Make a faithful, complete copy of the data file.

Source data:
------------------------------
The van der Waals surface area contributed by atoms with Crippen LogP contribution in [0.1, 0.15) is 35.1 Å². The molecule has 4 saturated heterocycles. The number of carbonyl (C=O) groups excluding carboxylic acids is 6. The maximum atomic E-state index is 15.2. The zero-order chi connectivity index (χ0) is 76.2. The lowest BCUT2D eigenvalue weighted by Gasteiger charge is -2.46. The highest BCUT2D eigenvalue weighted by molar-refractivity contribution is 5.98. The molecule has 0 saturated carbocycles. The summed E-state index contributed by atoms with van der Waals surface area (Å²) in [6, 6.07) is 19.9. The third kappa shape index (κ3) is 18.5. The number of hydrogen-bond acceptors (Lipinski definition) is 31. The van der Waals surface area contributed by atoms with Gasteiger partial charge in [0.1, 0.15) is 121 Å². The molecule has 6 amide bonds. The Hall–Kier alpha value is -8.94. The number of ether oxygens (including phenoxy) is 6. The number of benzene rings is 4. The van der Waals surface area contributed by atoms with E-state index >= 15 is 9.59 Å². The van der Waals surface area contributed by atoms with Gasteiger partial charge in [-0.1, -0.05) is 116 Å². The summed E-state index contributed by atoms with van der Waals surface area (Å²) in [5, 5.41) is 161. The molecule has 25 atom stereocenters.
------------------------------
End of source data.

The van der Waals surface area contributed by atoms with Crippen LogP contribution in [0.1, 0.15) is 35.1 Å². The molecule has 4 saturated heterocycles. The number of carbonyl (C=O) groups excluding carboxylic acids is 6. The maximum atomic E-state index is 15.2. The zero-order chi connectivity index (χ0) is 76.2. The lowest BCUT2D eigenvalue weighted by Gasteiger charge is -2.46. The highest BCUT2D eigenvalue weighted by molar-refractivity contribution is 5.98. The molecule has 0 saturated carbocycles. The summed E-state index contributed by atoms with van der Waals surface area (Å²) in [6, 6.07) is 19.9. The third kappa shape index (κ3) is 18.5. The number of hydrogen-bond acceptors (Lipinski definition) is 31. The van der Waals surface area contributed by atoms with Gasteiger partial charge in [0.1, 0.15) is 121 Å². The molecule has 6 amide bonds. The Hall–Kier alpha value is -8.94. The number of ether oxygens (including phenoxy) is 6. The number of benzene rings is 4. The van der Waals surface area contributed by atoms with E-state index >= 15 is 9.59 Å². The van der Waals surface area contributed by atoms with Gasteiger partial charge in [-0.1, -0.05) is 116 Å². The summed E-state index contributed by atoms with van der Waals surface area (Å²) in [5, 5.41) is 161. The molecule has 25 atom stereocenters.